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Trail Dance by REV. JOSÉ M. TIRADO   I pass along the trail in the early summer air after midnight, the breeze dying down, a thin purple line pushing close from the West. Along the ridges, several Kria chirps are heard, late cries, too late for consolation. Not necessarily cruel, but all trace of kindness […]

Tirado, Rajapakse & Corseri


Trail Dance



I pass along the trail in the early summer air
after midnight, the breeze dying down,
a thin purple line pushing close from the West.
Along the ridges, several Kria chirps are heard,
late cries,
too late for consolation.
Not necessarily cruel,
but all trace of kindness concealed.
Just in front, along the rise, a
stone bridge squats above its
weakened trickle which carefully turns
down to the marsh
before the lake.
It is not past the season but
the anguish reveals itself
like reluctantly unfolding leaves
holding their enclosed treasure,
too tender for summer-
a sweetness in the air is momentarily tasted and then,
along the face,
another rivulet
runs down to
another storehouse
deep within, salt and sweetness pressed together
offering calibrated solace
and a pale, liminal hope.
What’s next is wrenching.


Rev. José M. Tirado is a poet, priest, psychologist, and political writer living in Iceland. His articles and poetry have been featured in CounterPunch, The International Journal of Transpersonal Studies, Dissident Voice, The Endless Search, Op-Ed News, and others. He can be reached at






He’s lying in a hospital bed. She doesn’t know.
Three days she hasn’t heard from him.


The phone’s been silent. Her mind drifts to
unwanted places. She sees him with another,


doing things they used to do.
Her mind plays games yet she doesn’t want to


pick up the phone, unsure of what he’d say.
Unsure of who would pick up, a stranger’s voice


she doesn’t want to hear while on the other
side of town he waits, wondering what has taken


her so long. Has she lost interest so soon? He looks
at the phone and wonders if she’s with someone


else. The pain moves to his heart but something
holds him back. Life drifts past like trains in the dark.


Shirani Rajapakse is a Sri Lankan poet and author. She won the Cha “Betrayal” Poetry Contest 2013. Her collection of short stories, Breaking News (Vijitha Yapa 2011) was shortlisted for the Gratiaen Award. Shirani’s work appears, or is forthcoming in, Earthen Lamp Journal, Spark the Magazine, Berfrois, Dove Tales, Buddhist Poetry Review, About Place Journal, Skylight 47, The Smoking Poet, New Verse News, The Occupy Poetry Project and anthologies Poems for Freedom, Voices Israel Poetry Anthology 2012, Song of Sahel, Occupy Wall Street Poetry Anthology, World Healing World Peace and Every Child Is Entitled to Innocence. She blogs rather infrequently at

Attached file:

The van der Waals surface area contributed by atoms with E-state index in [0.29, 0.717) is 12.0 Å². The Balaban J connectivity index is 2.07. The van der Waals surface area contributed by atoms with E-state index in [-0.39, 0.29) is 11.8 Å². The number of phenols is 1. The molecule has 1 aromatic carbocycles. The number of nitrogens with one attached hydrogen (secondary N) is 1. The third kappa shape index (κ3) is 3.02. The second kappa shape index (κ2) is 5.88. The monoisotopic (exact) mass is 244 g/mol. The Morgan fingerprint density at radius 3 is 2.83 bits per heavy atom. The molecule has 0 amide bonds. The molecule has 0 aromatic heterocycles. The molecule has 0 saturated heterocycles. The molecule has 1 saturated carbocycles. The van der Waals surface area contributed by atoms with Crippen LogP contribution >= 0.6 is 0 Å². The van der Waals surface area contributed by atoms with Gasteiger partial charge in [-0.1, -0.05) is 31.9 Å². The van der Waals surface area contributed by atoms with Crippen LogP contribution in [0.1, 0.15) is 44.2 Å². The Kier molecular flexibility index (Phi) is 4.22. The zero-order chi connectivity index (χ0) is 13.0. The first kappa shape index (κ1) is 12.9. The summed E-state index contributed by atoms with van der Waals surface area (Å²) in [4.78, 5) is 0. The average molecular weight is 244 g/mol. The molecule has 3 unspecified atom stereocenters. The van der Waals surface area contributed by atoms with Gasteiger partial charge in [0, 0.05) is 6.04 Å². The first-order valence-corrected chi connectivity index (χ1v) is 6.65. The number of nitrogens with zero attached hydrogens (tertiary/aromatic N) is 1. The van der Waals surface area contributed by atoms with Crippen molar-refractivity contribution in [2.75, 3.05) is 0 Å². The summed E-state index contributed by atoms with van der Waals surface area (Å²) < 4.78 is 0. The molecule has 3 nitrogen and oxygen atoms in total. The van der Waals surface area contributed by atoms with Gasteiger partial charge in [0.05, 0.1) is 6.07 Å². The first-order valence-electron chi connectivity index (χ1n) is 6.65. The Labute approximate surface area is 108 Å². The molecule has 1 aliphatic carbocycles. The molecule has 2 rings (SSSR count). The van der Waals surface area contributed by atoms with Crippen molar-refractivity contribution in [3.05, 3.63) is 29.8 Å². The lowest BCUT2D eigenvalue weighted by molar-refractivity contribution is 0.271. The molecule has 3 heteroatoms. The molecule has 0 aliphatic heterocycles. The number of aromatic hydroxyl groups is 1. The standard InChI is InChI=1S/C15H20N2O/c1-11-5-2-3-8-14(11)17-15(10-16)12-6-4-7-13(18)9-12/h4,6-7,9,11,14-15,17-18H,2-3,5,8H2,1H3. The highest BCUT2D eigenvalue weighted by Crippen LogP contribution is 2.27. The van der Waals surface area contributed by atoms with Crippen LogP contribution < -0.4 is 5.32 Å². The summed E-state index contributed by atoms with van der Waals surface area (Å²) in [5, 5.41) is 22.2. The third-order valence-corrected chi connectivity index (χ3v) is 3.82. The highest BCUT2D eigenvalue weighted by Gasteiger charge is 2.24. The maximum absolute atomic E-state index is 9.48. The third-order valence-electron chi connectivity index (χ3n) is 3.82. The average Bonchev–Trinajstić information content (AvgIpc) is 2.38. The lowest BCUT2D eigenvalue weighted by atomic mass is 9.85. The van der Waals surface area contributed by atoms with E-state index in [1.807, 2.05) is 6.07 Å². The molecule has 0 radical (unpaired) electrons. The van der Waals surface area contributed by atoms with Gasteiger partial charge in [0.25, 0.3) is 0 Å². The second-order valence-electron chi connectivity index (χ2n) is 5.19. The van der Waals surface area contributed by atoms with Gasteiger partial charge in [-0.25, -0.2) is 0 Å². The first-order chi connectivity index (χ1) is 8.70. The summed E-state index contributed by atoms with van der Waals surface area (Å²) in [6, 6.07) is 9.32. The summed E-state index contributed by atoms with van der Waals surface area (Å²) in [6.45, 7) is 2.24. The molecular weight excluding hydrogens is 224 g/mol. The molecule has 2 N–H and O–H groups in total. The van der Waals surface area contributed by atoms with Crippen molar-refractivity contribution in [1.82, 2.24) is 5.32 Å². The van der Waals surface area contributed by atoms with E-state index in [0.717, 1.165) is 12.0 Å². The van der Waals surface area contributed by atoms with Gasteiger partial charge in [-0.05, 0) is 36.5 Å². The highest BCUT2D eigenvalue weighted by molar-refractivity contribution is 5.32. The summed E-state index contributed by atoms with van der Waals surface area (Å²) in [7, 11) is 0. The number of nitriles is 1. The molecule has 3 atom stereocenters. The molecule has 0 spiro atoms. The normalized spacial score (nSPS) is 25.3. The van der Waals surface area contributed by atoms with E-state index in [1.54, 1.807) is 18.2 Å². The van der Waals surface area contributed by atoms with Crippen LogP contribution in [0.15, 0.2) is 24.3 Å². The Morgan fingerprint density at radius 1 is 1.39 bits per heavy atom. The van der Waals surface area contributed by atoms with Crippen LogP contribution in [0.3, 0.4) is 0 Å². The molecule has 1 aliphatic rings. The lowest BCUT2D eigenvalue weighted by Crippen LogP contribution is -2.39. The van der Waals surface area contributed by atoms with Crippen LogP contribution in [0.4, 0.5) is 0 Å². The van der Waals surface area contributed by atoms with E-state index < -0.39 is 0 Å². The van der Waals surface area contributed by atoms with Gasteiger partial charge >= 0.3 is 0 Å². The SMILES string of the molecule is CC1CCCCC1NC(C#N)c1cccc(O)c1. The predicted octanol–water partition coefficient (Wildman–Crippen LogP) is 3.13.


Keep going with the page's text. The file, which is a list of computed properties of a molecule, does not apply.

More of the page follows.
fat cats



fat cats
my brain
watch me
with the
of fat
fat cats
and rub
against me,
in my ear,
my brain
with their


fat cats
are not
to be


Gary Corseri has taught in US public schools and prisons, and at US and Japanese universities. His prose and poems have appeared at CounterPunch, The New York Times, The Village Voice, CommonDreams and hundreds of other periodicals and websites worldwide. His dramas have been produced on Atlanta-PBS, and he has performed his work at the Carter Presidential Library and Museum. He has published books of poetry, the Manifestations literary anthology (edited), and the novels, A Fine Excess and Holy Grail, Holy Grail. He can be contacted at

Editorial Note: (Please Read Closely Before Submitting)

Poets Basement is now on Facebook. Find us as

To submit to Poets Basement, send an e-mail to CounterPunch’s poetry editor, Marc Beaudin at with your name, the titles being submitted, and your website url or e-mail address (if you’d like this to appear with your work).  Also indicate whether or not your poems have been previously published and where.  For translations, include poem in original language and documentation of granted reprint/translation rights.  Attach up to 5 poems and a short bio, written in 3rd person, as a single Word Document (.doc or .rtf attachments only; no .docx – use “Save As” to change docx files to “.doc”).  Expect a response within two months (occasionally longer during periods of heavy submissions).

Poems accepted for online publication will be considered for possible inclusion of an upcoming print anthology.

For more details, tips and suggestions, visit Thanks!